“Inkheart” Review


– for fantasy adventure action, some scary moments and brief language.
Director: Iain Softley
Starring: Brendan Fraser, Paul Bettany, Andy Serkis, Helen Mirren
Running Time: 1 hour, 45 minutes
Theatrical Release Date: January 23, 2009
Official Site

Plot Summary
Based on the book by Cornelia Funke, “Inkheart” is a timeless adventure tale of imagination that centers on Meggie, a young girl whose father has a secret ability to bring characters from books to life when he reads them aloud. But when a power-hungry villain from a rare children’s fable kidnaps Meggie’s father to bring others out of the boundaries of fiction, she and a disparate group of friends both real and magic embark on the kind of adventure she has only read about in books to save him and set things right. (from MovieWeb.com)

Film Review
There is cause for concern when a film not only creeps up on you and releases with very little buzz or promotion, but it also releases in January. The first month of the year is often when films that studios don’t have much faith in hit theaters. So when the movie based on the childrens fantasy book by the same name, Inkheart, sort of suddenly released on January 23rd, you can probably bet it isn’t going to be much of a success.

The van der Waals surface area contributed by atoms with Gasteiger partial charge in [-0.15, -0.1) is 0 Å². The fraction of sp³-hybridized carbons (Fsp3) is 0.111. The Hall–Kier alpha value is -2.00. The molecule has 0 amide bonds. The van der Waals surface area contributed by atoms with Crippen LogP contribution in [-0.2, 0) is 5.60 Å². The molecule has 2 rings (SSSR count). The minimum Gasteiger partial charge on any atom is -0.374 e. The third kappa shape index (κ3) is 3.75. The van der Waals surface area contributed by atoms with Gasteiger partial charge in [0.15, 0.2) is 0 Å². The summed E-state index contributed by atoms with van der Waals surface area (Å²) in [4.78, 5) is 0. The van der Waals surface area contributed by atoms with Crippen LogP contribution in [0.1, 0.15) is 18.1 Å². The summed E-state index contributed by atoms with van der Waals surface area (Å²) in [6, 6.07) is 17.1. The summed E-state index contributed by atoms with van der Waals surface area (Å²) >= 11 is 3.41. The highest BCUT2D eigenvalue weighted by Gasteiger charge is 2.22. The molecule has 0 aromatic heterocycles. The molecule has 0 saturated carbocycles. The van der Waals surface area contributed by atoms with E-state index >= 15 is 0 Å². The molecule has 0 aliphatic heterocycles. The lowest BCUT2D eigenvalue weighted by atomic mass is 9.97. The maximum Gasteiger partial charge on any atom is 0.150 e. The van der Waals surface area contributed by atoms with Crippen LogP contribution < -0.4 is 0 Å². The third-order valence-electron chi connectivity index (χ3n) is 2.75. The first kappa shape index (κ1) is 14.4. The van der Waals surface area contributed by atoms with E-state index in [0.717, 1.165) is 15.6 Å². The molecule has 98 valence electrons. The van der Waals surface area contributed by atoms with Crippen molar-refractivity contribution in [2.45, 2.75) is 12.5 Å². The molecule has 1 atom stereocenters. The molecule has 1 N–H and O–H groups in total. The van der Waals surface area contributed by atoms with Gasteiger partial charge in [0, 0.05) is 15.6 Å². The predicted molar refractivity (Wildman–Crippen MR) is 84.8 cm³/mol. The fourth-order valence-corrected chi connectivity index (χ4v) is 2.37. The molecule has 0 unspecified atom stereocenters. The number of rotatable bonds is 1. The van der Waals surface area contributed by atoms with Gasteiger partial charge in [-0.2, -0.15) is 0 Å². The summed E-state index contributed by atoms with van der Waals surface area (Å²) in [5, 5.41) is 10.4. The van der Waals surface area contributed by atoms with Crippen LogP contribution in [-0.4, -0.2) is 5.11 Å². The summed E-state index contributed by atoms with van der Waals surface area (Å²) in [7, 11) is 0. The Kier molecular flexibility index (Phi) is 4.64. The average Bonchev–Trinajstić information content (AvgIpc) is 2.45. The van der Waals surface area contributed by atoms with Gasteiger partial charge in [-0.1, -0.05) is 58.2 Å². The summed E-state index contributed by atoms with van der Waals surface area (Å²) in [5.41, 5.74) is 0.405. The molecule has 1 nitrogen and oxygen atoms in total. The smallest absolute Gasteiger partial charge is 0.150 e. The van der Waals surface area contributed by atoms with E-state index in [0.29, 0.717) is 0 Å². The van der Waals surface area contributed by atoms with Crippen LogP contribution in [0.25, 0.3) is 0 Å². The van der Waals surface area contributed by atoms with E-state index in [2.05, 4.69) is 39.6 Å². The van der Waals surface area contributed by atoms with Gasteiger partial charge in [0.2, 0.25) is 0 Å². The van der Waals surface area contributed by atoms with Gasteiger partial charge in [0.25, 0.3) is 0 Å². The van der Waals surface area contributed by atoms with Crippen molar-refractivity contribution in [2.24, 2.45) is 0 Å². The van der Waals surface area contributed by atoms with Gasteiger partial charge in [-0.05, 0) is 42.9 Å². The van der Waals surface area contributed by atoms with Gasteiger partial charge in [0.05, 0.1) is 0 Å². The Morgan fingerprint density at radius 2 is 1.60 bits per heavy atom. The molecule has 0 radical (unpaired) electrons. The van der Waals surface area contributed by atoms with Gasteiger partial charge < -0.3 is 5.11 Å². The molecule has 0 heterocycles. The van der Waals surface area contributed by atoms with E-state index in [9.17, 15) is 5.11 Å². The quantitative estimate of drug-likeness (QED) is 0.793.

Of course looking at the box office return after Inkheart‘s first weekend is proof of this theory (it didn’t even place in the top 5). However, this isn’t a reflection on the film itself. While I can’t say I read the book, the film Inkheart proved to be a unique, fantastical film about a man who has the rare gift to be able to read a character to life right out of a book. Brendan Fraser steps in as the main character who must live with this “gift,” appearing in his third leading role in just a couple of months (since the late Summer releases of Journey To The Center Of The Earth 3D and The Mummy 3). Luckily, Fraser turns in his best leading performance in probably a decade as Mo ‘Silvertongue’ Folchart, a character that the author of Inkheart wrote entirely with Fraser in mind. As much as I’ve enjoyed Fraser in movies like the first Mummy and Blast From The Past, truth be told he isn’t known for his incredible acting skills. However, Inkheart director Iain Softley may be partly to thank for pulling a strong performance out of Fraser. But the real scene-stealer, as usual, is the reliable and intense Paul Bettany as Dustfinger, who is a well-rounded “is he good or is he bad” quasi-villain in the story. Bettany brings a lot to the character as well as the film, making him always fun to watch when he’s on the screen. Andy Serkis, of Lord Of The Rings fame, fairs surprisingly strong as the story’s chief villain, while Helen Mirren is a bit over the top as Folchart’s aunt, but Sienna Guillory does a great job with a role that requires her to do the bulk of her acting with emotion and no dialog.